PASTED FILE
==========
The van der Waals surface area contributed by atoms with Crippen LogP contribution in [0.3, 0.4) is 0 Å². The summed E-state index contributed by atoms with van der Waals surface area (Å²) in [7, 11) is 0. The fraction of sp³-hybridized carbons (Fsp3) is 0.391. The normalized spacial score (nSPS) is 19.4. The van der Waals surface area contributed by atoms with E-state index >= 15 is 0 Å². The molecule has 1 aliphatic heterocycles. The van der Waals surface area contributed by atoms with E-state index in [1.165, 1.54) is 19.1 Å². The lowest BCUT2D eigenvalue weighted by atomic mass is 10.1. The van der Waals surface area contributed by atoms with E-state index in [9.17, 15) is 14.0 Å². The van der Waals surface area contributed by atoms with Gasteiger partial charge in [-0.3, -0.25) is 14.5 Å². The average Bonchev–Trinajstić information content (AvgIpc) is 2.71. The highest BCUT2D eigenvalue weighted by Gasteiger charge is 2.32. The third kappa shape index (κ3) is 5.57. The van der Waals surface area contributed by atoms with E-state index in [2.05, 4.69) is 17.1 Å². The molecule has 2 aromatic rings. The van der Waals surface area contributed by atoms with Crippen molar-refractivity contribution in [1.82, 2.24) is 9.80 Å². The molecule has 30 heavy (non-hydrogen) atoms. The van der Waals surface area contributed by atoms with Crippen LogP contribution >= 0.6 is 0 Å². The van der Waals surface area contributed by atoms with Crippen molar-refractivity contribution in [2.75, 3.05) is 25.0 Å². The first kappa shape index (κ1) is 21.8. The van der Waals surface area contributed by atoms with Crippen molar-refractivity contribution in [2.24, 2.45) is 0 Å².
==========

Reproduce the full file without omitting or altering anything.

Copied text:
The van der Waals surface area contributed by atoms with Crippen LogP contribution in [0.3, 0.4) is 0 Å². The summed E-state index contributed by atoms with van der Waals surface area (Å²) in [7, 11) is 0. The fraction of sp³-hybridized carbons (Fsp3) is 0.391. The normalized spacial score (nSPS) is 19.4. The van der Waals surface area contributed by atoms with E-state index >= 15 is 0 Å². The molecule has 1 aliphatic heterocycles. The van der Waals surface area contributed by atoms with E-state index in [1.165, 1.54) is 19.1 Å². The lowest BCUT2D eigenvalue weighted by atomic mass is 10.1. The van der Waals surface area contributed by atoms with E-state index in [9.17, 15) is 14.0 Å². The van der Waals surface area contributed by atoms with Gasteiger partial charge in [-0.3, -0.25) is 14.5 Å². The average Bonchev–Trinajstić information content (AvgIpc) is 2.71. The highest BCUT2D eigenvalue weighted by Gasteiger charge is 2.32. The third kappa shape index (κ3) is 5.57. The van der Waals surface area contributed by atoms with E-state index in [2.05, 4.69) is 17.1 Å². The molecule has 2 aromatic rings. The van der Waals surface area contributed by atoms with Crippen molar-refractivity contribution in [1.82, 2.24) is 9.80 Å². The molecule has 30 heavy (non-hydrogen) atoms. The van der Waals surface area contributed by atoms with Crippen LogP contribution >= 0.6 is 0 Å². The van der Waals surface area contributed by atoms with Crippen molar-refractivity contribution in [2.75, 3.05) is 25.0 Å². The first kappa shape index (κ1) is 21.8. The van der Waals surface area contributed by atoms with Crippen molar-refractivity contribution in [2.24, 2.45) is 0 Å².